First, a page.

This highly relevant event for the world wine sector has Carmen, the first Chilean winery, as its main protagonist, since it is the place where Carménère was found.
For many years, it was believed that Carménère, native to the Bordeaux region of France, had become extinct due to a plague called Phyloxera that wiped out all the vines of this variety during the 19th century.
However, this was not the end of Carménère, since French immigrants brought the variety to Chile to produce it in their new land. The grape had been planted in the wine-growing regions of the country for almost a century and a half. They did not know exactly what Carménère was and mistook it for Merlot.
More than 135 years passed until, in 1994, the French ampelographer, Jean Michel Boursiquot, walking through the Viña Carmen´s vineyards, in the Maipo Valley, realize a small detail in some Merlot vines; a twisted yarn and after some DNA tests it was revealed that these vines were actually the extinct Carménère variety. Later, Viña Carmen was the first winery that began to label wines under “Grand Vidure”, a synonym for this variety used in Bordeaux in the 19th century.
The rediscovery was an oenological event of great relevance in the world, establishing a great milestone for the wine sector, which is why, since 2014, the Chilean wine industry decided to promote the World Carménère Day, inviting all wine lovers to celebrate this date that became an important opportunity for differentiation and development of a forgotten variety in the world.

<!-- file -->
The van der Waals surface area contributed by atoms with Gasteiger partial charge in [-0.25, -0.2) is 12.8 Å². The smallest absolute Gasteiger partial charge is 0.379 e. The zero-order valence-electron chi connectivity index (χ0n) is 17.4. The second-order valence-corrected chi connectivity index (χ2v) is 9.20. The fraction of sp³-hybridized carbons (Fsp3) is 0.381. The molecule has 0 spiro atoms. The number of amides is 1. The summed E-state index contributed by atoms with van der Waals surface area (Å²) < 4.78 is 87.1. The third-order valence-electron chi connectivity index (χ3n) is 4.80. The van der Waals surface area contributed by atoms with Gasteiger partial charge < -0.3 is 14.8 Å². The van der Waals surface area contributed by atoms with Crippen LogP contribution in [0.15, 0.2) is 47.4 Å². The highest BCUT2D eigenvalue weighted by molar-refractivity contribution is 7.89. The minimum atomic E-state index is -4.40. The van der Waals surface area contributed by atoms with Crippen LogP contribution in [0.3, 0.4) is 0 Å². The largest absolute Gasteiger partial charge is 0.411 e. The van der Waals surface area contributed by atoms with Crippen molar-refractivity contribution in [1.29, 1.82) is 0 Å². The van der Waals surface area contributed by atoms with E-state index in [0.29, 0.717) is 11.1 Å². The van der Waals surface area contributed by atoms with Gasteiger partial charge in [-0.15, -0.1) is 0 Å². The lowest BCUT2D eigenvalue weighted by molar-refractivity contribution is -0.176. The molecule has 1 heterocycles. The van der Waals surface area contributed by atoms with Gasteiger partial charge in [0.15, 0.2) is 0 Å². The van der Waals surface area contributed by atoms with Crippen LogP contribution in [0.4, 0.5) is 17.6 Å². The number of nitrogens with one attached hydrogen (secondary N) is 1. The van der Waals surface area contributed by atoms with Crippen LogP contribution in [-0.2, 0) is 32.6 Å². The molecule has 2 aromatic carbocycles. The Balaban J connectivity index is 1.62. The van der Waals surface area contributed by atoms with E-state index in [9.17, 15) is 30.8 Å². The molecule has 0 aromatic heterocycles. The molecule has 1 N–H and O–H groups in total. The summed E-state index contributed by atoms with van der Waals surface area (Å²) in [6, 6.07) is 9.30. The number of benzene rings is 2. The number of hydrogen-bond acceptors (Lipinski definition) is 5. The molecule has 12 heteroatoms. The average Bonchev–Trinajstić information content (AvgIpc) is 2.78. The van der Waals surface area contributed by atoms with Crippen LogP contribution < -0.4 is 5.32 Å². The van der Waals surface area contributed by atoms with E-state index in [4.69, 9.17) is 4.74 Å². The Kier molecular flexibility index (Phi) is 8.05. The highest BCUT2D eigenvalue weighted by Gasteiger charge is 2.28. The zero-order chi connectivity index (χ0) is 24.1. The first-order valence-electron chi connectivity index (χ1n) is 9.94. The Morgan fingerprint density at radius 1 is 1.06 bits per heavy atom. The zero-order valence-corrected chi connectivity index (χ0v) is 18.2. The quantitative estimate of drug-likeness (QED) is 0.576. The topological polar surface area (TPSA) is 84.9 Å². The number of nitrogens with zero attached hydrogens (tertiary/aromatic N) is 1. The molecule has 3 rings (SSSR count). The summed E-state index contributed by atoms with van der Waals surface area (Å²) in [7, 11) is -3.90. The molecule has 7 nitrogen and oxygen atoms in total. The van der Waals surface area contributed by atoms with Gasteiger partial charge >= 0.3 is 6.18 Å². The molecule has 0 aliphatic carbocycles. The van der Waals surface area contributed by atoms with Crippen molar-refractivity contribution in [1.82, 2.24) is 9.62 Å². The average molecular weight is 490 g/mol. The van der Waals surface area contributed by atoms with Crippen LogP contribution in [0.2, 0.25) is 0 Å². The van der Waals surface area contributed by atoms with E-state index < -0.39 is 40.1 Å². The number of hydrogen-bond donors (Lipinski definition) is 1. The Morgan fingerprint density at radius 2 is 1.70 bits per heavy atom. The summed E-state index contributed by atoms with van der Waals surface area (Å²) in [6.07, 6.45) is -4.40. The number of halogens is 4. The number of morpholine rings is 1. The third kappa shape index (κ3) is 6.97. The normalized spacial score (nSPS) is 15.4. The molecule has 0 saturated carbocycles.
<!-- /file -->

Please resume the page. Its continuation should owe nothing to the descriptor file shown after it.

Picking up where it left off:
“Carménère´s Day gives visibility to a grape that is extremely important for Chile and its particular history that has Viña Carmen as the protagonist. These 28 years have been key to fully understanding this variety, which has allowed Chile to be recognized worldwide for the quality and character of these wines,” said Carmen’s winemaker, Pablo Prieto.
The numbers behind Carménère
Chile is positioned as the country with the largest Carménère production in the world, with a planted area of 10.837 hectares, which represents a growth of 14% in 10 years, positioning itself as the fifth most planted variety in the country. The largest territorial concentration dedicated to the cultivation of this grape is found in the central valleys of Chile, especially in the O’Higgins, Maule and Metropolitan regions.